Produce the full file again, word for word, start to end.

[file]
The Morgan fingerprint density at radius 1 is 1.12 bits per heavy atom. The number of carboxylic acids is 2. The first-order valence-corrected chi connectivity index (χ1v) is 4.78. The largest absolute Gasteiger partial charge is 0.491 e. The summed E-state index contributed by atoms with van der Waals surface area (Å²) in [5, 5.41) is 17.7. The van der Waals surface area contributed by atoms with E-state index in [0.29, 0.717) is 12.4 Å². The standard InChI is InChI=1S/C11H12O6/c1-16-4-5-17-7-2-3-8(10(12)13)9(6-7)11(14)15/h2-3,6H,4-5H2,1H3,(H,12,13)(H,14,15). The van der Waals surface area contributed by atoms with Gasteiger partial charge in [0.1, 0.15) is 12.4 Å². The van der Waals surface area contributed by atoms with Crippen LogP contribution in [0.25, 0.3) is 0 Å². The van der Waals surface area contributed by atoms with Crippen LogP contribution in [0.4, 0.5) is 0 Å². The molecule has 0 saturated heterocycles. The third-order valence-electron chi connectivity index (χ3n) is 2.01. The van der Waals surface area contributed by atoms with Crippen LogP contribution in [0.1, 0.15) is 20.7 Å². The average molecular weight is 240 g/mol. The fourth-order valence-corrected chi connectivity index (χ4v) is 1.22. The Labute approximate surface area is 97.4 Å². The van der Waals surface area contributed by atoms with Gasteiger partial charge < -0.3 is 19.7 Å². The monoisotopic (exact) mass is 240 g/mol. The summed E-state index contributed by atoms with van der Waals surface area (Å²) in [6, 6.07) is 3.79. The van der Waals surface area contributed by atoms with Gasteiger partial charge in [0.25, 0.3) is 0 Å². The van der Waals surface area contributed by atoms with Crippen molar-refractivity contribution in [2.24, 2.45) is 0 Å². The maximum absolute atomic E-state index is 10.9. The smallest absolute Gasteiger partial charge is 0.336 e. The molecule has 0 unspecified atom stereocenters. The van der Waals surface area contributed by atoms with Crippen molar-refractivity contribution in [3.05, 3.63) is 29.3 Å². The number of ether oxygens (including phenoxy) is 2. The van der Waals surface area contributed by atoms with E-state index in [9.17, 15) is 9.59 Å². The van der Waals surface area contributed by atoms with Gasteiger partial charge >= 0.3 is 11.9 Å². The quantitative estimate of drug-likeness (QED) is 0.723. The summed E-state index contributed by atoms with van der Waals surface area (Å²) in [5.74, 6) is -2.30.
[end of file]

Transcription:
The Morgan fingerprint density at radius 1 is 1.12 bits per heavy atom. The number of carboxylic acids is 2. The first-order valence-corrected chi connectivity index (χ1v) is 4.78. The largest absolute Gasteiger partial charge is 0.491 e. The summed E-state index contributed by atoms with van der Waals surface area (Å²) in [5, 5.41) is 17.7. The van der Waals surface area contributed by atoms with E-state index in [0.29, 0.717) is 12.4 Å². The standard InChI is InChI=1S/C11H12O6/c1-16-4-5-17-7-2-3-8(10(12)13)9(6-7)11(14)15/h2-3,6H,4-5H2,1H3,(H,12,13)(H,14,15). The van der Waals surface area contributed by atoms with Gasteiger partial charge in [0.1, 0.15) is 12.4 Å². The van der Waals surface area contributed by atoms with Crippen LogP contribution in [0.25, 0.3) is 0 Å². The van der Waals surface area contributed by atoms with Crippen LogP contribution in [0.4, 0.5) is 0 Å². The molecule has 0 saturated heterocycles. The third-order valence-electron chi connectivity index (χ3n) is 2.01. The van der Waals surface area contributed by atoms with Crippen LogP contribution in [0.1, 0.15) is 20.7 Å². The average molecular weight is 240 g/mol. The fourth-order valence-corrected chi connectivity index (χ4v) is 1.22. The Labute approximate surface area is 97.4 Å². The van der Waals surface area contributed by atoms with Gasteiger partial charge < -0.3 is 19.7 Å². The monoisotopic (exact) mass is 240 g/mol. The summed E-state index contributed by atoms with van der Waals surface area (Å²) in [6, 6.07) is 3.79. The van der Waals surface area contributed by atoms with Gasteiger partial charge in [0.25, 0.3) is 0 Å². The van der Waals surface area contributed by atoms with Crippen molar-refractivity contribution in [2.24, 2.45) is 0 Å². The maximum absolute atomic E-state index is 10.9. The smallest absolute Gasteiger partial charge is 0.336 e. The molecule has 0 unspecified atom stereocenters. The van der Waals surface area contributed by atoms with Crippen molar-refractivity contribution in [3.05, 3.63) is 29.3 Å². The number of ether oxygens (including phenoxy) is 2. The van der Waals surface area contributed by atoms with E-state index in [9.17, 15) is 9.59 Å². The van der Waals surface area contributed by atoms with Gasteiger partial charge >= 0.3 is 11.9 Å². The quantitative estimate of drug-likeness (QED) is 0.723. The summed E-state index contributed by atoms with van der Waals surface area (Å²) in [5.74, 6) is -2.30.